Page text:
Light and Dark — The Great Mother in Astrology, Tarot, and the Finnish Epic Kalevala

21 min read

A few weeks ago, I shared some of my current insights about the polarity of light and dark, the Feminine, and the Great Mother on my Instagram. In this blog post, I expand a little on my thoughts.


Content

  1. One, Two, Three… Many… One
  2. Depictions of the Feminine
  3. What’s Said About Louhi
  4. Far in the North
  5. Reflected Through Astrology
  6. Saturn and Louhi
  7. Saturn and the Goat-Fish
  8. Could She Be?
  9. Final Thoughts

I can’t remember since when, but the topic of polar opposites has fascinated me for a long time. A year ago, I began deep diving into mythology beyond the Greco-Roman pantheon related to the planet Venus. I learned about the Sumerian goddess Inanna, the first deity in recorded history associated with our sister planet (read more in my blog post “Open the Gates!” — Inanna, the Female Sex, and the Venus Archetype | Astrology and Myth).

My interest in tracing how the Feminine is depicted in history, myth, and astrology has stuck with me ever since. I read a lot last year (I’ve listed a few books which might interest you at the end of this post). My to-read book pile keeps growing. Praise to the invention of transferring knowledge through the written word! Btw, do you know who the inventors of writing were?

Last year, I also learned a new way of tracing the Venus cycle by studying the Venus Star Point® (VSP) system with Arielle Guttman. I’ve continued deepening my understanding of Venus’ cycle and the five-pointed star pattern it creates through further reading into myth and contemplating the phases in Venus’ 584-day journey. I know the Venus cycle is a topic that will occupy me for a long time.

Currently, we are in a Capricorn VSP phase, which began in January and will last until October. This phase has pushed me deeper into studying the Great Mother, which isn’t surprising as Capricorn and Saturn have been activated by profections on a personal level for me for the entire phase. Both are key factors in my chart. Activated or not in your unique astrological cycles, this Capricorn VSP phase has a message for you.

Enough for the intro. Let’s get into the polarity of light and dark.

One, Two, Three… Many… One

The world is built in polarities of which light and dark, day and night, are the most visible expressions. Counterparts to each other, together, they built a whole. Day and night make what we call ‘vuorokausi’ in Finnish (vuoro = turn/shift, kausi = period), meaning 24 hours, a full day (Gr. Nychthemeron). Light and dark are also metaphors describing concepts like that of the conscious and subconscious mind.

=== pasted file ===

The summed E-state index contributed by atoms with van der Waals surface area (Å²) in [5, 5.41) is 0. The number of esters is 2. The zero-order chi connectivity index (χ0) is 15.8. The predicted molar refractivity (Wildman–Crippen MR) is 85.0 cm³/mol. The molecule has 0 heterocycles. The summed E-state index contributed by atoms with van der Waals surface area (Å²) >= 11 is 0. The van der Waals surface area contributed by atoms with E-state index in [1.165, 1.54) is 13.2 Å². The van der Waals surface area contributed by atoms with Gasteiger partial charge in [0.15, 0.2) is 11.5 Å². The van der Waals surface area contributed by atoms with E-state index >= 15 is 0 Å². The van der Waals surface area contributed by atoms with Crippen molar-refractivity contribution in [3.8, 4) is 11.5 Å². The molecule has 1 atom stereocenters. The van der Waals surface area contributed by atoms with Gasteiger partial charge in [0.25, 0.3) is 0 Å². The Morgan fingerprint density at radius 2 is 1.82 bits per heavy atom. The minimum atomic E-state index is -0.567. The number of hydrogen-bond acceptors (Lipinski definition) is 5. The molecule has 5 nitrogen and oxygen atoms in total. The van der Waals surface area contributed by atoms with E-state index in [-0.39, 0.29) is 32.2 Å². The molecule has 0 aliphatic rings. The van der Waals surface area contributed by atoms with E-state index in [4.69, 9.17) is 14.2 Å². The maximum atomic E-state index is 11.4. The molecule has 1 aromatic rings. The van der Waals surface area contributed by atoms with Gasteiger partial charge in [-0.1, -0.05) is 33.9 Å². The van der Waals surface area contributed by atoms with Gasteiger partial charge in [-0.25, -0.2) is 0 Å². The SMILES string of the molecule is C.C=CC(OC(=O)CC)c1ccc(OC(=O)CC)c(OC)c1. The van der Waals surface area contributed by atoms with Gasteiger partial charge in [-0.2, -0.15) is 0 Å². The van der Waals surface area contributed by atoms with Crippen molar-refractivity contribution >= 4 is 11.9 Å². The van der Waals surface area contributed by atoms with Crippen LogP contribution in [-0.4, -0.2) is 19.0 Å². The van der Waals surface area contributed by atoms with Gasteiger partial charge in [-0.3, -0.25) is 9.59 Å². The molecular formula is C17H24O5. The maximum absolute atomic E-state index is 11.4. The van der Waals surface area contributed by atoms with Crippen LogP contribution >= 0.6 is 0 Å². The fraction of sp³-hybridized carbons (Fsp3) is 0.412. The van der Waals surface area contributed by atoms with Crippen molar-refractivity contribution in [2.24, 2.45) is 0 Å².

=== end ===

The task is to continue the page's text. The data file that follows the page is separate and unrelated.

Polarities make up our world. The mixture of various pairs and degrees of polarities creates diversity. Through understanding polarities, you understand uniqueness, and finally, oneness – the source of all polarities and the sum of all creation. The All.

Depictions of the Feminine

The Tarot associates the Empress with the planet Venus, which is said to represent the Feminine. How often are her depictions single-sided – sweet, young, innocent, and pregnant! The same applies to the planet Venus, which is nowadays mostly linked with beauty, harmony, and love. Called the lesser benefic in the Greco-Roman astrological tradition, Venus signifies prosperity and the pleasures of life.

You see wider and deeper when you study the Venus cycle and learn about older than the Greco-Roman myths. I recommend starting with researching the Sumerian goddess Inanna, the first deity associated with the planet we today call Venus.

In a previous post, I mentioned Louhi, the Empress, of the Mythologia Fennica Tarot deck (watch my walkthrough of this stunning Kalevala-inspired deck here). In her study Finnish Goddess Mythology and the Golden Woman. Climate Change, Earth-based Indigenous knowledge and the Gift, Ph.D. Kaarina Kailo associates Louhi with the Great Mother and the Goddess of Life and Death.

Louhi of the Mythologia Fennica Tarot deck corresponds to The Empress in the RWS system. The Finnish epic Kalevala depicts her as an evil witch, blaming her for all hardships humankind experiences. Is being a villain truly Louhi’s nature?

Louhi is called Mistress of Northland (Pohjola) in the Finnish epic Kalevala. In that particular collection of folk poetry from 1835/1849 by Elias Lönnrot, the powerful matriarch of the cold North got a bad rep as a wicked witch and the opponent to the male heroes of the South. Myths change according to who tells them.

Who then is Louhi truly?

What’s Said About Louhi

In the Kalevala, Louhi is blamed for causing the frost and all hardships and diseases humankind experiences. Interestingly, the Finnish epic also tells us that Louhi keeps the lights, Sun and Moon, locked up behind nine locks in her mountain in the North. There, she also hides the Sampo, the mill of plenty. Below is, in short, how the latter came into being and what led to its destruction later.

Sampo (Wheel of Fortune), Liberation of the Sun (The Sun), and Gates of Pohjola (The Moon) of the Mythologia Fennica Tarot deck.